Meanwhile Bucky discovers the seedier side of Elizabeth Short – a dalliance in LA’s lesbian underworld and a porn film. He meets Madeleine Lindscott, a woman who bears a striking resemblance to Short and who slept with her, just to see what it would be like to fuck someone who looked like her. She and Bucky start sleeping together and have a passionate affair, one that threatens to complicate both their lives and the investigation. As all of this is going on a man from Kay’s past is getting out of jail, and Lee decides he needs to take care of the guy once and for all. These pieces collide, leading to shocking revelations, death and the eventual solving – and covering up – of the Dahlia killing.
There are a lot of theories about who killed the Dahlia – books are still being written about it. I never liked Ellroy’s solution, and the film keeps it but wisely backgrounds much of the Dahlia case. De Palma’s film is really about the pentagonal web of obsessions between Bucky, Blanchard, Kay, Madeleine and the Dahlia. The central figure in that mess is Betty Short, and she’s dead from her introduction, which could make it hard to understand why Bucky and Blanchard are so into her case. Luckily De Palma has a secret weapon: Mia Kirshner plays Short in a series of audition clips and I defy any man in the audience to not fall in love with her. Kirshner is incredible in the limited role; she’s defiantly sexy, engagingly charming and mortally emotionally wounded. She’s the glue that holds everything together.
Kirshner is the glue, but the driving force is Josh Hartnett. I would be underplaying it if I said that his casting was met with consternation on the internet, but the guy completely proves himself in the role. Many people complained that Hartnett is too young looking to be Ellroy’s Bucky, but it works in the film – this guy hasn’t been around the block. As the film goes on the weight of the case and his life begins to weigh on Hartnett’s face. This is the role that’s officially announcing Hartnett’s advancement to more serious and adult films.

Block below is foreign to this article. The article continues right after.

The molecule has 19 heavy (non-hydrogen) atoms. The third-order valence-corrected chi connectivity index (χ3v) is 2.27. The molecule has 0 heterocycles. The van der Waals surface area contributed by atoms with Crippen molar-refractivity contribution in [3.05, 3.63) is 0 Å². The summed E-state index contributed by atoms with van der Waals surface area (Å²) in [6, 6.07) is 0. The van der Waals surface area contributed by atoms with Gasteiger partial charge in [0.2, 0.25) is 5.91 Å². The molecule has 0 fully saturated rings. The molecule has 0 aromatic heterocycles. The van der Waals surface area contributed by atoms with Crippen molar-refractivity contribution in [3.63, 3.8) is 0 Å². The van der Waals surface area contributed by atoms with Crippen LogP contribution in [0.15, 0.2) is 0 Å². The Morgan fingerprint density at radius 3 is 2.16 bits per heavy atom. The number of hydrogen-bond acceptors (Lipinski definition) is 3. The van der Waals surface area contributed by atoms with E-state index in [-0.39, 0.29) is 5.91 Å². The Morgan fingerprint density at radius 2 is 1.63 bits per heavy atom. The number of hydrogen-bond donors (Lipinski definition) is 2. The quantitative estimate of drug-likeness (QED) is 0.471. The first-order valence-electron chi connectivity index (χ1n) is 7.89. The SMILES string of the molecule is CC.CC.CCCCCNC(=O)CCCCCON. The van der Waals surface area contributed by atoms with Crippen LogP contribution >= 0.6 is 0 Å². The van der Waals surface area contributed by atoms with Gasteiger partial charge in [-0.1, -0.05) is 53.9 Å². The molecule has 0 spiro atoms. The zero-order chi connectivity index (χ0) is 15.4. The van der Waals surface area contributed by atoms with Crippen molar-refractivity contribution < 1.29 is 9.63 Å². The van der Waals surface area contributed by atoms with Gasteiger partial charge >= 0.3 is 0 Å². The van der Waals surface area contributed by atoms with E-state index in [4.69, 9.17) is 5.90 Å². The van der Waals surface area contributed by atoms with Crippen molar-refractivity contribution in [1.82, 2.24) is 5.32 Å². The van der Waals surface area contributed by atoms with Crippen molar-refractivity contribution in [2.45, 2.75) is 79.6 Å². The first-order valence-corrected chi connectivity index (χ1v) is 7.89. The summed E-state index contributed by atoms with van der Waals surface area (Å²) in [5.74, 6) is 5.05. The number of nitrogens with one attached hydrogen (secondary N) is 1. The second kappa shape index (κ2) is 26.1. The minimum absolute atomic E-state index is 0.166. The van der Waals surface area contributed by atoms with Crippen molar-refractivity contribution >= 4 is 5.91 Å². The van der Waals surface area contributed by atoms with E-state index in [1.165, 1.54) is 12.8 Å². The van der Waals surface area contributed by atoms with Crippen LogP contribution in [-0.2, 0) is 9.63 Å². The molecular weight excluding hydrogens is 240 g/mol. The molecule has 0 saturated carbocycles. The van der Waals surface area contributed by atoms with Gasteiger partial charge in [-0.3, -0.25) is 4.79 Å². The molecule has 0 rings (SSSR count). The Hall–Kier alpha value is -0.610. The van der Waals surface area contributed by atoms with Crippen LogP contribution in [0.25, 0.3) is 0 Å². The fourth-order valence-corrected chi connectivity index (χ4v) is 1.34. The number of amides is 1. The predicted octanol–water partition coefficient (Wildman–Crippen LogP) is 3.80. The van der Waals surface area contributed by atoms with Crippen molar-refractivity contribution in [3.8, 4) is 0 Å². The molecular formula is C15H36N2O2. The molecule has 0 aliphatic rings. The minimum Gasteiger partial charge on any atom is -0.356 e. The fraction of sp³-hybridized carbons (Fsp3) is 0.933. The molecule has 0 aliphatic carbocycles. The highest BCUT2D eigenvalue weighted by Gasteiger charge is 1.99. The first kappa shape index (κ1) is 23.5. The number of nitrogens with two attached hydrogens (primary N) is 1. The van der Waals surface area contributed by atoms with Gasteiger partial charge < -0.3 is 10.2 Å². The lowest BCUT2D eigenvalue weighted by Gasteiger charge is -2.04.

Aaron Eckhart isn’t given enough to do while Scarlett Johannson may have finally found the role that best suits her affectless delivery, the distanced and scarred Kay. The only real misstep in casting is Hilary Swank. She and Kirshner don’t look a bit alike, which is distracting when everyone keeps claiming they do. But she also comes down on the wrong side of the noir acting style – everyone else manages to mix modern, naturalistic acting with a more theatrical feel reminiscent of the 40s. Swank feels like she’s just aping femme fatales of the past, especially with her goofy “upper class” accent.
In many ways the real star of the film is De Palma anyway. It’s refreshing to sit in a theater and watch a movie on the big screen that’s been made by someone who thinks about shots, who places his camera for a reason, who composes the frame to have some meaning. Too many modern directors look at the work of a master like De Palma and see cool shots and not what the shots convey. There are scenes where the camera tells half the story, like one where Bucky confronts Kay over a wad of cash he discovers under the bathroom floor tile – Bucky is reflected in a series of mirrors, something which not only looks great but represents all the directions he feels torn. There’s one action scene set on a hotel lobby staircase that makes such great use of shadow and angles that I could watch it again and again.
The inevitable comparison is going to come up between LA Confidential and The Black Dahlia, but I don’t think the films can be compared. Confidential is a very modern period piece and works on its own terms. Dahlia is trying to be of the period while not completely alienating modern audiences. Confidential is a great film, but Dahlia captures exactly what I see in my head when I read James Ellroy’s novels.